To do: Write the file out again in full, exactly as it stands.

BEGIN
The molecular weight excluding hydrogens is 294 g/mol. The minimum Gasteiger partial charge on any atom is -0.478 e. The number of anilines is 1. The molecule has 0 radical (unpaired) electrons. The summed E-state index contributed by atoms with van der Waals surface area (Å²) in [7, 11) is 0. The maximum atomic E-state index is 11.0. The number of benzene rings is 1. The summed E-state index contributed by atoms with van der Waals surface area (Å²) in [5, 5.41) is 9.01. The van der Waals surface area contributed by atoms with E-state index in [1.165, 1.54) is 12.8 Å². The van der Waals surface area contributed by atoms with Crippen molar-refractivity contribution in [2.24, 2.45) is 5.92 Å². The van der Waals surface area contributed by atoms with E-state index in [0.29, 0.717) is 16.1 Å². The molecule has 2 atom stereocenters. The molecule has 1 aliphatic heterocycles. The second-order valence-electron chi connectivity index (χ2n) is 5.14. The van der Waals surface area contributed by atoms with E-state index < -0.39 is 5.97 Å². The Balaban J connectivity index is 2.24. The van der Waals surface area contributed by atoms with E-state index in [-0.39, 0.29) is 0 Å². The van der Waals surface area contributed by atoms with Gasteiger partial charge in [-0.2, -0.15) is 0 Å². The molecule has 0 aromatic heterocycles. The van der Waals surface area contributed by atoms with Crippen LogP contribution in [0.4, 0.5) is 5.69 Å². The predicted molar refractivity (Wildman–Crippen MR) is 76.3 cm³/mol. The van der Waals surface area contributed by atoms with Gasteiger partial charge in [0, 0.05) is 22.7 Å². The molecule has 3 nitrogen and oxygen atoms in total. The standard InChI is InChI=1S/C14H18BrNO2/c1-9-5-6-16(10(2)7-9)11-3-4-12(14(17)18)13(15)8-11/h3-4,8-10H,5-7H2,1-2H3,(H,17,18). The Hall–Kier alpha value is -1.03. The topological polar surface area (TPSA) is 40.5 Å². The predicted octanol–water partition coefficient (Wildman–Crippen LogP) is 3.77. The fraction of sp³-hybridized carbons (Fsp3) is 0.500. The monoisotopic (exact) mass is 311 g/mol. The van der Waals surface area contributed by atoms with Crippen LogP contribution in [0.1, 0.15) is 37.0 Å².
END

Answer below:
The molecular weight excluding hydrogens is 294 g/mol. The minimum Gasteiger partial charge on any atom is -0.478 e. The number of anilines is 1. The molecule has 0 radical (unpaired) electrons. The summed E-state index contributed by atoms with van der Waals surface area (Å²) in [7, 11) is 0. The maximum atomic E-state index is 11.0. The number of benzene rings is 1. The summed E-state index contributed by atoms with van der Waals surface area (Å²) in [5, 5.41) is 9.01. The van der Waals surface area contributed by atoms with E-state index in [1.165, 1.54) is 12.8 Å². The van der Waals surface area contributed by atoms with Crippen molar-refractivity contribution in [2.24, 2.45) is 5.92 Å². The van der Waals surface area contributed by atoms with E-state index in [0.29, 0.717) is 16.1 Å². The molecule has 2 atom stereocenters. The molecule has 1 aliphatic heterocycles. The second-order valence-electron chi connectivity index (χ2n) is 5.14. The van der Waals surface area contributed by atoms with E-state index < -0.39 is 5.97 Å². The Balaban J connectivity index is 2.24. The van der Waals surface area contributed by atoms with E-state index in [-0.39, 0.29) is 0 Å². The van der Waals surface area contributed by atoms with Gasteiger partial charge in [-0.2, -0.15) is 0 Å². The molecule has 0 aromatic heterocycles. The van der Waals surface area contributed by atoms with Crippen LogP contribution in [0.4, 0.5) is 5.69 Å². The predicted molar refractivity (Wildman–Crippen MR) is 76.3 cm³/mol. The van der Waals surface area contributed by atoms with Gasteiger partial charge in [0, 0.05) is 22.7 Å². The molecule has 3 nitrogen and oxygen atoms in total. The standard InChI is InChI=1S/C14H18BrNO2/c1-9-5-6-16(10(2)7-9)11-3-4-12(14(17)18)13(15)8-11/h3-4,8-10H,5-7H2,1-2H3,(H,17,18). The Hall–Kier alpha value is -1.03. The topological polar surface area (TPSA) is 40.5 Å². The predicted octanol–water partition coefficient (Wildman–Crippen LogP) is 3.77. The fraction of sp³-hybridized carbons (Fsp3) is 0.500. The monoisotopic (exact) mass is 311 g/mol. The van der Waals surface area contributed by atoms with Crippen LogP contribution in [0.1, 0.15) is 37.0 Å².